“This situation has identified for us the opportunities that would otherwise likely have emerged over a much longer period of time,” Stokes told Insurance Business.

“Social trends would have influenced people’s thoughts around where they wanted to work, flexibility, different working arrangements, etc. But that’s really been concentrated into a six week-long social experiment where everybody’s had a taste of what that’s like enforced upon them.” Click here to read more

In other news:

Will corporates embrace remote working? - will this moment change everything, or will they slip back into old ways of working?

TAP: are offering to help advisers with claims

FMA: FMA urges public to pay attention to terms of insurance relief

Pepper Money: Pepper writes 600 NZ loans in first year


Latest Product Research

We have just distributed the latest product research database update (QPRV12_6). This version includes the following changes:

  • AIA - Changed Credit Rating and Agency
  • AMP - Changed Credit Rating
  • MAS - New policy wording for Life, TPD and Trauma
  • AMP Lifetrack - New policy wording changes
  • Fidelity - New policy wording - no rating changes
  • Add new Product Line Wellness to take AIA Vitality into account. This will appear on the Package score on QuoteMonster research if AIA Vitality is selected

 


Robo-advice vision: overlooking the insurance dimension

An article from NZ Herald explains that the concept of robo-advice is on the books for 2018. The FMA made an announcement after receiving 49 submissions with the majority of these in favour of robo-advice. Interesting to read the list of companies that the NZHerald note submitted on the law. This isn't the full list, just the ones the Herald picks out to mention, probably based on their familiarity with the brand names:

'The consultation period, which ran from June 21 to July 19, included submissions from: Cigna Life Insurance, Delta Insurance NZ, Fidelity Life Assurance, the Institute of Financial Advisers, the Insurance Council of NZ (ICNZ), Medical Assurance Society of NZ, Partners Life, Southern Cross Medical Society, as well as major retail banks ANZ, ASB, Westpac NZ, fintech start-ups and law firms.'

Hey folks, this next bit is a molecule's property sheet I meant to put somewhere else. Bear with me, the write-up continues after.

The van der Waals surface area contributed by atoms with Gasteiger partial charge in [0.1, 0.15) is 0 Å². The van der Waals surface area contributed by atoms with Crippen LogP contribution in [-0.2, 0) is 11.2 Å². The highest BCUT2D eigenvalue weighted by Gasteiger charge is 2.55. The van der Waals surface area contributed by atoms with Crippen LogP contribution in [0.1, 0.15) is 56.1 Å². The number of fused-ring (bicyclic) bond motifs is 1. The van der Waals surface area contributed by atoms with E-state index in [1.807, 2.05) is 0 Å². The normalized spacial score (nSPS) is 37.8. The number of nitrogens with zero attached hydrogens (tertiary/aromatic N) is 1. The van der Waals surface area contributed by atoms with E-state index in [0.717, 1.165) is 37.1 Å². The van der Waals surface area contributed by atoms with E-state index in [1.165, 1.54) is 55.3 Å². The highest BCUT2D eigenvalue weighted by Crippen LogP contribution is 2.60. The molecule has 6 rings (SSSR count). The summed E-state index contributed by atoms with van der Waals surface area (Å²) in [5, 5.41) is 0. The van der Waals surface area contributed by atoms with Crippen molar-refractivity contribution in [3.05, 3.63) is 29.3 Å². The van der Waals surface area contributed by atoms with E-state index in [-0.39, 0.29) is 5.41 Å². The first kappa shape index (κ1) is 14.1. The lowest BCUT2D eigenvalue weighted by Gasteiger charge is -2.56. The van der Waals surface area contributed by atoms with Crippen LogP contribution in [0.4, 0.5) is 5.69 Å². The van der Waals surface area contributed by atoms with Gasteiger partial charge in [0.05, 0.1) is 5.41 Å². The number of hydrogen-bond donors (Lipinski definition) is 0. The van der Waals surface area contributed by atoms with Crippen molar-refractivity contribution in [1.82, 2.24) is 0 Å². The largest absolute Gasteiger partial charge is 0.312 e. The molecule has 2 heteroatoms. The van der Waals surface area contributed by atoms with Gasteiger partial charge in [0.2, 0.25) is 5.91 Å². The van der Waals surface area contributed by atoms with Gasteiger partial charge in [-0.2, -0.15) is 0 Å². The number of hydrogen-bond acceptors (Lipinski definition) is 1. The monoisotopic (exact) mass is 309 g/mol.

Look at that list again - seven of the organisations mentioned are insurers or insurance-focused. Yet this article exclusively covers the funds management sector, excluding insurance, probably because it is written by an investment-focused adviser. Readers should not make the same mistake - insurers in New Zealand are very interested in robo-advice. But moving past that, a number of useful points are made. One is about fee transparency - and the connection to improved requirements for the advice process under the draft new Financial Services Legislation Amendment Bill are important. Robo advice services should be subject to the same rules as human advice services, although specific regulatory requirements will differ, because the nature of engagement with the services, and how they are run differs.

Click here to read more.